Toulouse City Centre

Toulouse has a small to medium-size city centre which you can easily see on foot but metro stations are also quite conveniently located throughout. The whole of the city centre is different shades of pink from the main square outside Capitole to the streets around that take you to the riverbanks.

I visited right before Christmas so the place was full of festive lighting and a Christmas market with amazing food and stuff from around the area. Toulouse is also quite big on Rugby and the city takes a new life when rugby matches are happening, apparently quite a spectacle on its own…A really great area to watch these matches and chill out is the St. Pierre square right next to St. Pierre bridge which has a few pubs, bars and restaurants and is frequented by the huge student population of Toulouse.

The city centre has all the sophistication you expect from a French town and with neatly lined boutiques and some great food options as well as plenty of bars, churches, casinos or clubs whichever rings your bells…


Duck, duck, duck and duck!!! You can have as much duck as you want here and in different ways, from baked to fried to cooked as a casserole. This is the only city which has a fast-food chain based solely on duck and conveniently called ‘Duck me’. I had a lot of duck throughout and everywhere was absolutely great. You can buy some for yourself and cook it as well which is quite easy.

Duck me

The other speciality is Foie Gras which is mostly served with toasted bread and with a good pairing the whole combo of Foie gras as starter and duck confit or casserole as main is just divine. To make things even better you can throw in some cheese at the end and get up as the happiest person in the world.

In the city centre, there are quite a few shops selling cheese and I have never felt so hungry in one single place. Every possibility of cheese you can think of is being sold there. I strongly recommend keeping a tissue to wipe your drool constantly, I did!

Gay Toulouse

Imagine guys that look half French, half Spanish with that flowy French accent! That’s the gay population of Toulouse, beautiful, warm and sexy! I think the Pink City works really well to describe the local gay scene!

There aren’t a lot of gay establishments but the number is good enough to give you plenty of choices based on what your scene is. The most famous is the Shanghai Club which is in the city centre, it is quite famous and quite fun especially the men-only dance floor upstairs.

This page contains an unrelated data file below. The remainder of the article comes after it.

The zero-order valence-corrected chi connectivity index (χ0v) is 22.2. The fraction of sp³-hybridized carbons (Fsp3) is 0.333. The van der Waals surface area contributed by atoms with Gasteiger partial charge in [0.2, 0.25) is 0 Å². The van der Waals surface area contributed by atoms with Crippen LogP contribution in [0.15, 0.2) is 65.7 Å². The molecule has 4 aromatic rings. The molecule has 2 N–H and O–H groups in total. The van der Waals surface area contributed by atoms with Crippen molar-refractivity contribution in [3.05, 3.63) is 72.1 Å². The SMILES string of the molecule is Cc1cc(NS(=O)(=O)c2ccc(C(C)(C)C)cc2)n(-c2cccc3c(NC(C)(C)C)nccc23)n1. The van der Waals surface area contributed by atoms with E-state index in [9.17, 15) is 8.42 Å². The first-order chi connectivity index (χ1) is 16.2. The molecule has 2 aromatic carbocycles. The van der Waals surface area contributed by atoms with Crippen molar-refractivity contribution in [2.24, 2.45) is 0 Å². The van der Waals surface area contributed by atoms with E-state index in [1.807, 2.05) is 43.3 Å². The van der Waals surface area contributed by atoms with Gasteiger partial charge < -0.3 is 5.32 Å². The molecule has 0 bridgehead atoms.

The other famous bars are pretty close to each other, Le Bears for bears (DUH!), Limelight and my favourite Le Quinquina with its terrace and cocktails. The bars and clubs are at walking distance to each other and Limelight, Bears and Colonial are located right next to Canal du Midi whereas QuinQuina and Shanghai on the other side of Capitole next to the Capitole metro station or Esquirol.

A few people are looking for drugged up adventures but most of the people still prefer safe, sober and clean adventures on Grindr, just like Toulouse!

Read more about staying safe during solo travelling.

Day 1

Day 1 is based around the city centre and you will get to see the most important sites in the city without crossing the Garonne river. There are a lot of good food options on the way and I loved the sunset and night time on this route especially.

Jeanne d’Arc –> Basilique St-Sernin –> St. Raymond Museum –> Carmelites Chapel –> Victor Hugo Market –> The Taur Church –> DonJon du Capitole –> Capitole and Plaza Capitole –> Basilica of La Daurade –> La Daurade Plaza –> Plaza St Pierre

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St. Sernin Basilica (Basilique Saint-Sernin)

Jeanne d’Arc metro station is a good start and it is the closest to SR. Sernin Basilica, one of my favourite buildings in Toulouse. There is a nice little Patteserie if you want some quick breakfast with coffee or tea right outside the basilica, I’d recommend a light breakfast because you will go to Victor Hugo market later and you want to be hungry there.

St. Sernin Basilica is one of the biggest Romanesque churches in Europe and it is unique not only owing to its beautiful pink colour and beautiful tower but it is also one of the oldest and dedicated to St. Sernin which came from St. Saturnin; a martyr saint who was dragged through the streets of Toulouse in the 4th century. Like other Southern gothic structures, it is decorated for necessity and elegance is added by space and simplicity rather than adding decorations to every available space.

Church entry is free but if you want to go see the crypt with the body of saint you will need to buy a ticket which I didn’t bother with but this used to be a must-visit spot for pilgrims on the way to Compostela Pilgrim in olden times.